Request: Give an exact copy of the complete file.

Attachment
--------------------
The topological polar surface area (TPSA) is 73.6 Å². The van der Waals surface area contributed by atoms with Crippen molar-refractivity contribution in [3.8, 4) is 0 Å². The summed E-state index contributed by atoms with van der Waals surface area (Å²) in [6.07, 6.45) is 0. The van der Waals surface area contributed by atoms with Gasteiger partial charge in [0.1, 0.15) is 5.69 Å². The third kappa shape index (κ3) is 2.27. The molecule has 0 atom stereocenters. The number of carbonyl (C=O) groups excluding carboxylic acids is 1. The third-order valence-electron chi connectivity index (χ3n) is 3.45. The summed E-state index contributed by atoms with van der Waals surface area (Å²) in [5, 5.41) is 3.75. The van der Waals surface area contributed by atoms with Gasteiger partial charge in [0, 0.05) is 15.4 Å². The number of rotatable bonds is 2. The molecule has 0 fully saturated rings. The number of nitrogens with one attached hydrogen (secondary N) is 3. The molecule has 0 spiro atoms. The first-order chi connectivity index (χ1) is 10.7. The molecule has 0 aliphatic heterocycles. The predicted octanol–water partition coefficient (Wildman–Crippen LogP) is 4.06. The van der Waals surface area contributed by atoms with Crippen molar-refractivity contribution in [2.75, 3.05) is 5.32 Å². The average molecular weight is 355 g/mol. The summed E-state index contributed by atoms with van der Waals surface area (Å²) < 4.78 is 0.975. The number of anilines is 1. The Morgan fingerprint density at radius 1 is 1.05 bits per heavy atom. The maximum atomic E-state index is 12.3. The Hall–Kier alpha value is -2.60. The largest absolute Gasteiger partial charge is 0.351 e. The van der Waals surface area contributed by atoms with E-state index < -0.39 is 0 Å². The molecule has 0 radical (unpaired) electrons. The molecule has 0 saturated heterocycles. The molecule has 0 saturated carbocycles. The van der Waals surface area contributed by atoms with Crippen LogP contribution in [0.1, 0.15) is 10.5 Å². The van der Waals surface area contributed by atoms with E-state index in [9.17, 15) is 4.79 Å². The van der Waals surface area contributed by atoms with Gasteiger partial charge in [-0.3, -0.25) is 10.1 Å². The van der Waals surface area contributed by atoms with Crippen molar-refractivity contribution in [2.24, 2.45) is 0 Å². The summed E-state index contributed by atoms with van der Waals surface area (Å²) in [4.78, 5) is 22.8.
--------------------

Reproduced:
The topological polar surface area (TPSA) is 73.6 Å². The van der Waals surface area contributed by atoms with Crippen molar-refractivity contribution in [3.8, 4) is 0 Å². The summed E-state index contributed by atoms with van der Waals surface area (Å²) in [6.07, 6.45) is 0. The van der Waals surface area contributed by atoms with Gasteiger partial charge in [0.1, 0.15) is 5.69 Å². The third kappa shape index (κ3) is 2.27. The molecule has 0 atom stereocenters. The number of carbonyl (C=O) groups excluding carboxylic acids is 1. The third-order valence-electron chi connectivity index (χ3n) is 3.45. The summed E-state index contributed by atoms with van der Waals surface area (Å²) in [5, 5.41) is 3.75. The van der Waals surface area contributed by atoms with Gasteiger partial charge in [0, 0.05) is 15.4 Å². The number of rotatable bonds is 2. The molecule has 0 fully saturated rings. The number of nitrogens with one attached hydrogen (secondary N) is 3. The molecule has 0 spiro atoms. The first-order chi connectivity index (χ1) is 10.7. The molecule has 0 aliphatic heterocycles. The predicted octanol–water partition coefficient (Wildman–Crippen LogP) is 4.06. The van der Waals surface area contributed by atoms with Crippen molar-refractivity contribution in [2.75, 3.05) is 5.32 Å². The average molecular weight is 355 g/mol. The summed E-state index contributed by atoms with van der Waals surface area (Å²) < 4.78 is 0.975. The number of anilines is 1. The Morgan fingerprint density at radius 1 is 1.05 bits per heavy atom. The maximum atomic E-state index is 12.3. The Hall–Kier alpha value is -2.60. The largest absolute Gasteiger partial charge is 0.351 e. The van der Waals surface area contributed by atoms with E-state index < -0.39 is 0 Å². The molecule has 0 radical (unpaired) electrons. The molecule has 0 saturated heterocycles. The molecule has 0 saturated carbocycles. The van der Waals surface area contributed by atoms with Crippen LogP contribution in [0.1, 0.15) is 10.5 Å². The van der Waals surface area contributed by atoms with E-state index in [9.17, 15) is 4.79 Å². The van der Waals surface area contributed by atoms with Gasteiger partial charge in [-0.3, -0.25) is 10.1 Å². The van der Waals surface area contributed by atoms with Crippen molar-refractivity contribution in [2.24, 2.45) is 0 Å². The summed E-state index contributed by atoms with van der Waals surface area (Å²) in [4.78, 5) is 22.8.